This is what I try to tell the visitors that come in on my volunteer days (Friday mornings if you want to visit), but mostly they want to see the slugs.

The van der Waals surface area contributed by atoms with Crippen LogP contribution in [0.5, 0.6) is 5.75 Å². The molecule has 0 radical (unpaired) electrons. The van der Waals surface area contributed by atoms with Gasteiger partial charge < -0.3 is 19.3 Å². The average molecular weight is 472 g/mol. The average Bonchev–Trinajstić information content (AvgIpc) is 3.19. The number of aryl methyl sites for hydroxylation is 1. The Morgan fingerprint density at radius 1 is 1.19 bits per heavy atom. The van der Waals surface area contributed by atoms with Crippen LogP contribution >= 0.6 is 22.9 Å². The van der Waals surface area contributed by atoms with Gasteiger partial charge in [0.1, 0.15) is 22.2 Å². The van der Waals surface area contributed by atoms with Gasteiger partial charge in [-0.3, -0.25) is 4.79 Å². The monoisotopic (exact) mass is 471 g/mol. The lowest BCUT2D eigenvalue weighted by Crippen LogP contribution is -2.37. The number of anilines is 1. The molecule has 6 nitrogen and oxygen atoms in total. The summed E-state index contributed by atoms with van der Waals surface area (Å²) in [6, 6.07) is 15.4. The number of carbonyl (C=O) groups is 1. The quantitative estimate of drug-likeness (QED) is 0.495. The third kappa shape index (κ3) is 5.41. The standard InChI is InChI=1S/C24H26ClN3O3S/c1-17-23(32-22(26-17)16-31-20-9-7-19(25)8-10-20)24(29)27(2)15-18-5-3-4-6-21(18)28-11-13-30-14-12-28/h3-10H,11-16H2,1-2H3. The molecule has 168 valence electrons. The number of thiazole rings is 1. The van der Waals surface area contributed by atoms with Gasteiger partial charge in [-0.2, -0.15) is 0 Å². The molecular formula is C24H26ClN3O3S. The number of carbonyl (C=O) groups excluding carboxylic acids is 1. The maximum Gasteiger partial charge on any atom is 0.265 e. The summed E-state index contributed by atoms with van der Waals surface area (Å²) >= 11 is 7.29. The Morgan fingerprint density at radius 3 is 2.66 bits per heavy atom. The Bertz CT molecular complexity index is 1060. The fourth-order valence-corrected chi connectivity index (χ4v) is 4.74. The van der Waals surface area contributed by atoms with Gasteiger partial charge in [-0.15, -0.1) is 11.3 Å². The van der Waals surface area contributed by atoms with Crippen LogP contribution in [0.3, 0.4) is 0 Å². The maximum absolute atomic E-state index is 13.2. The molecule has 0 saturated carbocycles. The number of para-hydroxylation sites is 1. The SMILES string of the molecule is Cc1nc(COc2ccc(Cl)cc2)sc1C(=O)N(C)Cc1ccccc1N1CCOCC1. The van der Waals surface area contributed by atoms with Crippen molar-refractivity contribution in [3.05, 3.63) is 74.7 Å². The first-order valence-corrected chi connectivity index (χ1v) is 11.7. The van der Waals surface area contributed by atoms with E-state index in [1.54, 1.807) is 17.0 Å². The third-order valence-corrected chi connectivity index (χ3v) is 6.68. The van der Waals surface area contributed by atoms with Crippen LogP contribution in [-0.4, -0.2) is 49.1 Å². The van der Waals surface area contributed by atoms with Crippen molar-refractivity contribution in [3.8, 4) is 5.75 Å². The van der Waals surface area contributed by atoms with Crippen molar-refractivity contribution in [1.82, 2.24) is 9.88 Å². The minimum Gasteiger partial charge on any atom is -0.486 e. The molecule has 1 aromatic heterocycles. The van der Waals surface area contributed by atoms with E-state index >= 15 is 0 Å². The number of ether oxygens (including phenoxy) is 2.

DION: In some ways, this project is an abomination. We’re taking a tree that is an ecosystem—a dead tree, but a living system—and we are re-contextualizing it and taking it to another site. We’re putting it in a sort of Sleeping Beauty coffin, a greenhouse we’re building around it. And we’re pumping it up with a life support system—an incredibly complex system of air, humidity, water, and soil enhancement—to keep it going. All those things are substituting what nature does—emphasizing how, once that’s gone, it’s incredibly difficult, expensive, and technological to approximate that system—to take this tree and to build the next generation of forests on it. So this piece is in some way perverse. It shows that, despite all of our technology and money, when we destroy a natural system it’s virtually impossible to get it back. In a sense we’re building a failure.